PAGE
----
“I know a lot of places where families live in urban centers, and there’s not necessarily a lot of parks or available outdoor spaces… but nature is ever present. It’s in our bodies. It’s in the microbes in our stomach. It’s in the apple that we get from the grocery store — all of these things we consume as food, that we see out of our window, or even the bugs that kind of make us nervous, are aspects of nature. And there’s also the science that’s connected to why those things are there and how they’ve come to be. So when we’re talking about connecting to nature, I think it’s very important that we also understand that there’s so many different aspects to our everyday life that we might not identify as being natural elements that actually are.”
Biomimicry connects learners of all ages with nature beyond the four walls of the classroom. As a practice and a lens to view the world, it gives students the freedom to engage with nature holistically with their hands and hearts in addressing real-world learning experiences. Biomimicry allows students to develop a sense of wonder, awe, and appreciation for nature using their own imagination. Equally important, biomimicry gives students the opportunity to ask questions about the past and how they have evolved to fit into the now. As a practice, it gives learners the freedom to design, create, and invent innovative technologies by looking to nature’s blueprints for intentional, creative direction.
“Students have a natural curiosity to connect with nature,” said Daniel. “It is important to allow students to connect with nature while at school and at home. All of us share a DNA that is connected to the rest of life.” He added how it was important to encourage students to connect with the diversity of life regardless of where they are, noting how “nature brings out the unique genius in every learner.”
When we learn about biomimicry, it may not be obvious how it can be learned ‘inside’ or how nature can be accessed safely ‘outside’ during times of COVID. “It can be challenging to get outside in high density areas, but for the vast majority of us, research proves that it is safer to get outside and explore nature,” said Sukhi. “Studies prove that being outside in space is a safe way for teachers, families, and students to improve their mental, physical, and emotional health.”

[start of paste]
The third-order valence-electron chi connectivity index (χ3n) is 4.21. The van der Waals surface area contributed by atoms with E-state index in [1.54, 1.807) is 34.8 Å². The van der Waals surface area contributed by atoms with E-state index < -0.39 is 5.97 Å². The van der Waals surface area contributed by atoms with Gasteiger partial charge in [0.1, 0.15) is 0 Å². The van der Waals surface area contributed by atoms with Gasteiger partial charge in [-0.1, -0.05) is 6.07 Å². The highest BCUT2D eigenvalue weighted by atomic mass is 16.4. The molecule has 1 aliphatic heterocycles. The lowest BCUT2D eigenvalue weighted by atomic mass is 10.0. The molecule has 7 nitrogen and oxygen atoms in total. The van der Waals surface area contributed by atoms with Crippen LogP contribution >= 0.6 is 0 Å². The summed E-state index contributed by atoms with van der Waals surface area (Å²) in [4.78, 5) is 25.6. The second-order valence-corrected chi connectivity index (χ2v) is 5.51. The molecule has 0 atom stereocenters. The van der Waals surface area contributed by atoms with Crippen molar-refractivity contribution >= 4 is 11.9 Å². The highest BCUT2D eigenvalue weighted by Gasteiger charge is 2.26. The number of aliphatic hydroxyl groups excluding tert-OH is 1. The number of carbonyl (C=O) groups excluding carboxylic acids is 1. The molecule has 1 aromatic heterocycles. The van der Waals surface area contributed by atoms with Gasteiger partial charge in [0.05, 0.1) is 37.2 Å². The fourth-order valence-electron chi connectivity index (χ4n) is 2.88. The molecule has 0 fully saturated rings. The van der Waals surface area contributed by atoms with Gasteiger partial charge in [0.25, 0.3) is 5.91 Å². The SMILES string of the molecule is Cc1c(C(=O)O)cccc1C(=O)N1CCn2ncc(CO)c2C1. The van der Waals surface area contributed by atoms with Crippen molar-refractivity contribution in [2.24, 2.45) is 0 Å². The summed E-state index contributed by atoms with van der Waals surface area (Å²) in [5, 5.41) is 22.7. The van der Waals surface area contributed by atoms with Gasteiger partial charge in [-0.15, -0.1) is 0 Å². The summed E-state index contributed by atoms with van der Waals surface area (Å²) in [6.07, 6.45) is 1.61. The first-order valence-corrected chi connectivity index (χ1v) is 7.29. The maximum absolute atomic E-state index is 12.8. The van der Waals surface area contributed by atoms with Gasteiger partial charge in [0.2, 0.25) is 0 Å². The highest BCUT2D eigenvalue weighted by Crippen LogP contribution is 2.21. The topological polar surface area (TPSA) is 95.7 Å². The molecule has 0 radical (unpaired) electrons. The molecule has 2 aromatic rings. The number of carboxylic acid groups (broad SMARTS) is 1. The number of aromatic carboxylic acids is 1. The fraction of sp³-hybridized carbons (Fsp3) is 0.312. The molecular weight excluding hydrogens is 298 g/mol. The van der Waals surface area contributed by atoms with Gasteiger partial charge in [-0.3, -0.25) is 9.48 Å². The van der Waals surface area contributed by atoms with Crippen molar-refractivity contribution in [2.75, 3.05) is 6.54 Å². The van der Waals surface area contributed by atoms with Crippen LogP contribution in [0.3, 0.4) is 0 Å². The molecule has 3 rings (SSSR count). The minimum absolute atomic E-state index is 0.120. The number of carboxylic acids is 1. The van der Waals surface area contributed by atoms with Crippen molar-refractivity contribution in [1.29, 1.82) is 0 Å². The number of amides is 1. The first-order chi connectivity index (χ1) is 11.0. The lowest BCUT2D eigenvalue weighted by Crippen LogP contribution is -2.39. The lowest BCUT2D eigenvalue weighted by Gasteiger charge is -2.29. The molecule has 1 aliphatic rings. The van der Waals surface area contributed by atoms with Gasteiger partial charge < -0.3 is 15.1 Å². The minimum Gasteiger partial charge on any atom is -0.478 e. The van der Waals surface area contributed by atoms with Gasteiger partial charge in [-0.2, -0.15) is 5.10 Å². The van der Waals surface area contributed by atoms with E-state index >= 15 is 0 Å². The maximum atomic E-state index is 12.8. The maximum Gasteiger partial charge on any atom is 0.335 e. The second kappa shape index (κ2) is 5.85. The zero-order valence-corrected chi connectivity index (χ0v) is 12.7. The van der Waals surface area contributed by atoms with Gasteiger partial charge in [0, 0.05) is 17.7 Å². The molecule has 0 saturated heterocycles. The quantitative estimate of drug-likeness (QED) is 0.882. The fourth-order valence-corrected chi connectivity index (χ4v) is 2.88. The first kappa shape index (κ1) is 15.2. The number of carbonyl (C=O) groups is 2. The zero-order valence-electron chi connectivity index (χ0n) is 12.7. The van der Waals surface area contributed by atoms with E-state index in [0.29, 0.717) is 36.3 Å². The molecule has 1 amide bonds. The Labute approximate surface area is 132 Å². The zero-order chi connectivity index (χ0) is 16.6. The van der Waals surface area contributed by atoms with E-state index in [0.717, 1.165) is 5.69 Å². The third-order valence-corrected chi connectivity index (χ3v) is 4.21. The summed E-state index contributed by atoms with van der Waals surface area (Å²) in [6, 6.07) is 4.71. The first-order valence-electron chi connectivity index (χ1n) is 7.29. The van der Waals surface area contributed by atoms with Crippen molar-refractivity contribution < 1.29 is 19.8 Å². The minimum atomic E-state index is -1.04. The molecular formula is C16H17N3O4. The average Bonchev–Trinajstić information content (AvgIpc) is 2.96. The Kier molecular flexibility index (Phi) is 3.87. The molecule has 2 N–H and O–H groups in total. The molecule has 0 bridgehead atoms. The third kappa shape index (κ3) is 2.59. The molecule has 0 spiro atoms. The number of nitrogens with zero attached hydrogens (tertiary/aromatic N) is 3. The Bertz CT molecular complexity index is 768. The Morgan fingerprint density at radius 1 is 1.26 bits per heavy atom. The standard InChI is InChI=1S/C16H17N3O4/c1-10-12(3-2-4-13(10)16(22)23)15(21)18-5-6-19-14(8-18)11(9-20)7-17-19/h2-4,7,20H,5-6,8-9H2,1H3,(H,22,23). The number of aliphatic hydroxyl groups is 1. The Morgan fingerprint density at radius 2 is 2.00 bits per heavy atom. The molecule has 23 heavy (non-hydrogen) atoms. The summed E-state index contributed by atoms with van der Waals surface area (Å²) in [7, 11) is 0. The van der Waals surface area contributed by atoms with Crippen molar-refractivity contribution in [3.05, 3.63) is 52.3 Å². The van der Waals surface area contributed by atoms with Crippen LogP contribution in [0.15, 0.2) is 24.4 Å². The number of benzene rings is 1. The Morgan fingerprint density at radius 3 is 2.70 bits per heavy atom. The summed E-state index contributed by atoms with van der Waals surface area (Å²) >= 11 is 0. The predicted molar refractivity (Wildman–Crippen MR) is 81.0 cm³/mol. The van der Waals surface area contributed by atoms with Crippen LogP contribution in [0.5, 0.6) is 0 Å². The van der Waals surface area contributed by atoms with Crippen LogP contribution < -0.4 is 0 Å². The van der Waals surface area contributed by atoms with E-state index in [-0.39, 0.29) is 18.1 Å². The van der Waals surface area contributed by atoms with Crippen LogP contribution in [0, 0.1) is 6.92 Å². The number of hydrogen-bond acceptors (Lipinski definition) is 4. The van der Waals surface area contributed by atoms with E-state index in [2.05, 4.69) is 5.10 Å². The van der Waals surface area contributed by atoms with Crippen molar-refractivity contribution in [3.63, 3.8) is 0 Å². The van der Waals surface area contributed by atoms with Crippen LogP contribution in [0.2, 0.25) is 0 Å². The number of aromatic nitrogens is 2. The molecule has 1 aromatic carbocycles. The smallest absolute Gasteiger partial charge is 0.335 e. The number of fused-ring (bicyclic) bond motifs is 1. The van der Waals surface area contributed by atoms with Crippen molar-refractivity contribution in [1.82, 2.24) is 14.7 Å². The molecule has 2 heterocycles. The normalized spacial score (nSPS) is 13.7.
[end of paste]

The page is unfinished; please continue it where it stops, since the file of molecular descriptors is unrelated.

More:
Sukhi added, “I believe that kids will fall in love with nature if we get them outdoors. Their sense of wonder and awe will be awakened by connecting them with nature.” She believes students will become good stewards of land if adults spend time with them outdoors, and keep them connected with nature. For tips on how to go outside safely with kids in times of COVID, Harvard Medical School shares some ideas.
Not only does biomimicry encourage young people to connect with themselves and the natural world, it also meets Next Generation Science Standards as a formal practice for educators to bring into the classroom. “I see biomimicry as an awesome instructional approach. It’s a way of looking at the world, and it can help us to learn how to live on our planet without harming it,” said Karen Ansberry. “There is a first grade standard that asks students to design a solution to a human problem by mimicking how plants or animals use their parts. That is biomimicry! Biomimicry is truly multidisciplinary, because it requires collaboration among disciplines like life science, space science, physical science, technology, engineering, and mathematics. You can teach a lot of content in a really engaging and meaningful way. So even though you don’t see that word in the standards, you have our permission to teach it!”
For middle and high school educators looking to incorporate biomimicry into their curriculum, the Youth Design Challenge (YDC) is a great place to start. The online project-based learning experience provides a framework for formal and informal educators to introduce biomimicry as an engineering design strategy and integrate relevant purposeful STEM experiences. Educators interested in the YDC are encouraged to sign up for a webinar on September 24 with Laura Arndt, lead writer of curriculum provided for theYDC This virtual conversation will explore innovative ways for integrating the YDC into your unique COVID-flexible instructional model.